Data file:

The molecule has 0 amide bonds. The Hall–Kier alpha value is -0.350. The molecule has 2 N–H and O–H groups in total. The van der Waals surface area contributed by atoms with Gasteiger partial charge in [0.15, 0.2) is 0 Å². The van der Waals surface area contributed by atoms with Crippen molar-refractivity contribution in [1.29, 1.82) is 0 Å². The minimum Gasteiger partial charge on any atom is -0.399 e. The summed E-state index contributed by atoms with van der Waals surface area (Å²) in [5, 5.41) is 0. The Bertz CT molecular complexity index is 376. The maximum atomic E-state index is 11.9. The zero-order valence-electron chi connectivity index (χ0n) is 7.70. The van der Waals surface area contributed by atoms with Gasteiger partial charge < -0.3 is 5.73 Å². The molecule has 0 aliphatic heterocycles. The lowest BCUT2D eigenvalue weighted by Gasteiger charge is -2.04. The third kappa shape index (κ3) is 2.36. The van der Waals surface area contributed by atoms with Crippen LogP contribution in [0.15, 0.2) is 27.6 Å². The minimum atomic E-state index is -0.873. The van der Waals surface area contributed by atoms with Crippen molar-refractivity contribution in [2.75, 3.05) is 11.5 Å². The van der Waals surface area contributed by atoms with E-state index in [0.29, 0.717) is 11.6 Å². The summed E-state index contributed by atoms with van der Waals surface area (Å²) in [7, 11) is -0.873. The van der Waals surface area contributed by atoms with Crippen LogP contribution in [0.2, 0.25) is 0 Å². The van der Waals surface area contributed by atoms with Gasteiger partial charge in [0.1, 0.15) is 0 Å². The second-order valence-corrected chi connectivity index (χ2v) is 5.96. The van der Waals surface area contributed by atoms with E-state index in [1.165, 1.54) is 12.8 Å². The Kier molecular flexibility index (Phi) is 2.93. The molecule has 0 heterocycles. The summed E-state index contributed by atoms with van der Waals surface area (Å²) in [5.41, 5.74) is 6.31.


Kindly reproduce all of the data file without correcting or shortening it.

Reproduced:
The molecule has 0 amide bonds. The Hall–Kier alpha value is -0.350. The molecule has 2 N–H and O–H groups in total. The van der Waals surface area contributed by atoms with Gasteiger partial charge in [0.15, 0.2) is 0 Å². The van der Waals surface area contributed by atoms with Crippen molar-refractivity contribution in [1.29, 1.82) is 0 Å². The minimum Gasteiger partial charge on any atom is -0.399 e. The summed E-state index contributed by atoms with van der Waals surface area (Å²) in [5, 5.41) is 0. The Bertz CT molecular complexity index is 376. The maximum atomic E-state index is 11.9. The zero-order valence-electron chi connectivity index (χ0n) is 7.70. The van der Waals surface area contributed by atoms with Gasteiger partial charge < -0.3 is 5.73 Å². The molecule has 0 aliphatic heterocycles. The lowest BCUT2D eigenvalue weighted by Gasteiger charge is -2.04. The third kappa shape index (κ3) is 2.36. The van der Waals surface area contributed by atoms with Crippen LogP contribution in [0.15, 0.2) is 27.6 Å². The minimum atomic E-state index is -0.873. The van der Waals surface area contributed by atoms with Crippen molar-refractivity contribution in [2.75, 3.05) is 11.5 Å². The van der Waals surface area contributed by atoms with E-state index in [0.29, 0.717) is 11.6 Å². The summed E-state index contributed by atoms with van der Waals surface area (Å²) in [7, 11) is -0.873. The van der Waals surface area contributed by atoms with Crippen LogP contribution in [0.2, 0.25) is 0 Å². The van der Waals surface area contributed by atoms with Gasteiger partial charge in [0.1, 0.15) is 0 Å². The second-order valence-corrected chi connectivity index (χ2v) is 5.96. The van der Waals surface area contributed by atoms with E-state index in [1.165, 1.54) is 12.8 Å². The Kier molecular flexibility index (Phi) is 2.93. The molecule has 0 heterocycles. The summed E-state index contributed by atoms with van der Waals surface area (Å²) in [5.41, 5.74) is 6.31.